The editors’ motivation in compiling these stories was to address an imbalance that manifested as an absence in what has been available to those interested in Buddhism: “the invisibility of women ancestors and their wisdom.” What this new compilation offers are koans and stories that unilaterally feature female seekers.

Thus, The Hidden Lamp affirms the experiences of Buddhist women. Such a compilation is a breakthrough for all us, male or female, monastic or lay, Buddhist, or just seeking. By subverting and inverting the paradigm of what a koan has been previously taken to be, the editors actually create a text that is in and of itself a koan—one that confounds, destabilizes, and shatters limited thinking, inviting one to take a step further down the path to enlightenment. As the reader progresses through the text, the lamp becomes more uncovered, the light more accessible, more visible, warmer even. It is this process of discernment that facilitates an intimacy with the reader’s own internal wisdom. The Hidden Lamp is a graceful illumination.

The text also provides suggestions for how to practice with The Hidden Lamp. Emphasis is placed upon reading slowly, re-reading and engaging the material, not necessarily in chronological order. Readers are encouraged to approach the koans from their own present-life moment, and to work with phrases throughout the day and in meditation practice.

The Hidden Lamp also references restoring a balance in commonly available Buddhist literature. By creating a space where feminine voices can shine, a wholeness comes to the practice. By utilizing the teaching tool of a koan, historically modeled and taught in what the editors opine as a more masculine model, an integrity arises. What was missing is now brought forward and can be brought into balance.

Harsha Menon: Awakening Buddhist Women Blog Coordinator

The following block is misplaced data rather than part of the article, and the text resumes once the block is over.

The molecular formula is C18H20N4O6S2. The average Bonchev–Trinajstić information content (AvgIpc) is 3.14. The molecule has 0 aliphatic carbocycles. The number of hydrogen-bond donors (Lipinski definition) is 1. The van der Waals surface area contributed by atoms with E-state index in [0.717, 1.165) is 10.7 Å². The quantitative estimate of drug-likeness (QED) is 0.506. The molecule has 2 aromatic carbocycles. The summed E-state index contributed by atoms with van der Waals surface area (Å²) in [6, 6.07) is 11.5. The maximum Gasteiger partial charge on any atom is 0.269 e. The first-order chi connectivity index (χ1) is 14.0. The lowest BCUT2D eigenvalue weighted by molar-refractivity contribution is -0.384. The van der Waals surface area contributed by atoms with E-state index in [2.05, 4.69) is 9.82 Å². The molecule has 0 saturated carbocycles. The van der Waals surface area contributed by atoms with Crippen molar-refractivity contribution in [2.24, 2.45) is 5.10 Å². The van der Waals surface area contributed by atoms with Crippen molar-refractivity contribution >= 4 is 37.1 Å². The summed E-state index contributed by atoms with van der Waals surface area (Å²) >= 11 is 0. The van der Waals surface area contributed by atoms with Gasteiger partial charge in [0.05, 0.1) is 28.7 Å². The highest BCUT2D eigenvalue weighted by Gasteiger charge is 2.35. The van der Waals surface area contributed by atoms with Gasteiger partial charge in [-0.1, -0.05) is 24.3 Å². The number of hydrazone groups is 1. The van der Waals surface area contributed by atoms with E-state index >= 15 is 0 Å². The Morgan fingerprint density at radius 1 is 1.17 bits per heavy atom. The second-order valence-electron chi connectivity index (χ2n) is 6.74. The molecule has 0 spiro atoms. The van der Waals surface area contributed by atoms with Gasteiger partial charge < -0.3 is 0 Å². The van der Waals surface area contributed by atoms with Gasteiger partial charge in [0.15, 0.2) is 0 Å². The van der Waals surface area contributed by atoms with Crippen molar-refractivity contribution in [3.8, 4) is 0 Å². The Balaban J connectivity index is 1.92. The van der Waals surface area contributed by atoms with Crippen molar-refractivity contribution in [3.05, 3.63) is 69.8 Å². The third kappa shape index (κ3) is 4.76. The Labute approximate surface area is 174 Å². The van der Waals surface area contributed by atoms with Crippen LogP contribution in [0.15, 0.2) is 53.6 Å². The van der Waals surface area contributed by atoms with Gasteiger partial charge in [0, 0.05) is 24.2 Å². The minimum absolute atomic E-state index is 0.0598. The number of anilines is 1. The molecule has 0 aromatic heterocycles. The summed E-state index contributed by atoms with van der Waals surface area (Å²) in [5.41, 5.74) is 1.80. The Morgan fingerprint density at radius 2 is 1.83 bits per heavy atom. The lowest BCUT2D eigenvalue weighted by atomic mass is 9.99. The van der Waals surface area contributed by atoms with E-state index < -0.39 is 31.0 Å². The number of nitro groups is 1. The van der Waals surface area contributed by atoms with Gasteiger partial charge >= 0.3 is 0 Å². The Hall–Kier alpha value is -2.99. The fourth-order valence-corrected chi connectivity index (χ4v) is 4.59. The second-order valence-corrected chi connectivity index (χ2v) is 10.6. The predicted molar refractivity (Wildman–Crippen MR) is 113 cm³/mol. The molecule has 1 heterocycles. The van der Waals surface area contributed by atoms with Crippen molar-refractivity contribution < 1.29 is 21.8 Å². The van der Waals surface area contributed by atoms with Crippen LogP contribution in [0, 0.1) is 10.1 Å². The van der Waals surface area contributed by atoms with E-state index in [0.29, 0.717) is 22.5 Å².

Harsha graduated with a master's in Theological Studies (South Asia concentration) from Harvard and holds a BA in Religious Studies from New York University. She attended the 2013 International Sakyadhita Conference in Vaishali, India and is a member of Sakyadhita International. Harsha has worked for many years on issues of women's empowerment in South Asia and the United States. She is also a documentary filmmaker specializing in using film for social impact.

Zenshin Florence Caplow: Soto Zen Priest

Zenshin Florence Caplow is a Soto Zen priest in the Suzuki Roshi lineage. She has been practicing Vipassana and Zen for twenty-five years and is a dharma teacher, field botanist, essayist, and editor. She is an itinerant monk, generally found somewhere west of the Rockies. She recently coedited and contributed to an anthology of nature writing, Wildbranch, and her essays can be read in Tricycle, Inquiring Mind, and on her blog: Slipping Glimpser, Zen Wanderings and Wonderings.

Reigetsu Susan Moon

Reigetsu Susan Moon has been practicing in the Soto Zen tradition for thirty-five years and is a lay teacher with the Everyday Zen Sangha. Her previous books include the cult classic, The Life and Letters of Tofu Roshi and This is Getting Old: Zen Thoughts on Aging. For many years she edited Turning Wheel, the journal of the Buddhist Peace Fellowship. She teaches writing workshops, is a serious student of photography, and an enthusiastic grandmother. She lives in Berkeley, California.